The presence of volatile, especially carbon dioxide (CO2), in silicate liquids is considered as a key parameter to magmatic degassing and eruptive processes. Unfortunately, due to experimental difficulties, our current knowledge on the CO2 effect on silicate melt structure is weak and relies on the observation of ex-situ recovered CO2-bearing glasses.
In the present work, we confront the results obtained from NMR spectroscopic observations of glass synthesised at pressure between 0.5 and 3.0 GPa and theoretical investigations from first-principles molecular dynamics (FPMD) simulations conducted at 5.0 and 8.0 GPa on high temperature melt for a simplified basaltic composition.
The results obtained on the aluminosilicate framework (molar fraction of silicon species and Al average coordination number) suggest that both ex-situ and in-situ results compare adequately. The results are in agreement with our current knowledge on the change in aluminosilicate melt/glass structure with changing intensive conditions. Increasing pressure from 0.5 to 8.0 GPa induces 1) an increase in the average Al coordination number from 4.1 to almost 5.0 and 2) an increase in the degree of polymerisation with NBO/Si changing from 1.30 to 0.80.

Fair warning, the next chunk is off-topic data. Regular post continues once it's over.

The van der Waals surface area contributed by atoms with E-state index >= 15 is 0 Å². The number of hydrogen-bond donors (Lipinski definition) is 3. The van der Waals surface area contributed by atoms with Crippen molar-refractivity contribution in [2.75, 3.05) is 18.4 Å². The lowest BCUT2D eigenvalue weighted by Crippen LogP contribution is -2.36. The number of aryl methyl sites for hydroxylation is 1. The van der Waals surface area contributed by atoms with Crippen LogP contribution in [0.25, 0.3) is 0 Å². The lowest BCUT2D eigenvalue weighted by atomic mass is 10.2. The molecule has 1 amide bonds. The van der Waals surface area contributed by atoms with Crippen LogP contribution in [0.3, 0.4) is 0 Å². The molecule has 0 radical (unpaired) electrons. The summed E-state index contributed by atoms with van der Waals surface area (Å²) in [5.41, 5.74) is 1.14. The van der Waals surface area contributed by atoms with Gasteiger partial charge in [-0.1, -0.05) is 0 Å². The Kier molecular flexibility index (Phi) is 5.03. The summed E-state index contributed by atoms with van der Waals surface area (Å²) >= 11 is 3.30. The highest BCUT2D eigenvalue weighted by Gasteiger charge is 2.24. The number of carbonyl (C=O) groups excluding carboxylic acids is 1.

The presence of CO2 does not seem to induce a dramatic change on both the average Al coordination number and the NBO/Si. FPMD simulations performed with 0 and 20 wt.% CO2 at 8.0 GPa result in a change from 4.84 to 4.96 for the average Al coordination number and in a change from 0.87 to 0.80 for the NBO/Si value, respectively.
On the contrary, there is a lack of consistency in between the CO2 speciation obtained from NMR spectroscopy and from FPMD simulations. Whereas the analysis of glasses does not reveal the presence of CO2mol species, the FPMD simulation results suggests the existence of a small proportion of CO2mol. Further work with in-situ experimental approach is therefore required to explain the observed lack of consistency between the CO2 speciation in glass and in high temperature melt with basaltic composition.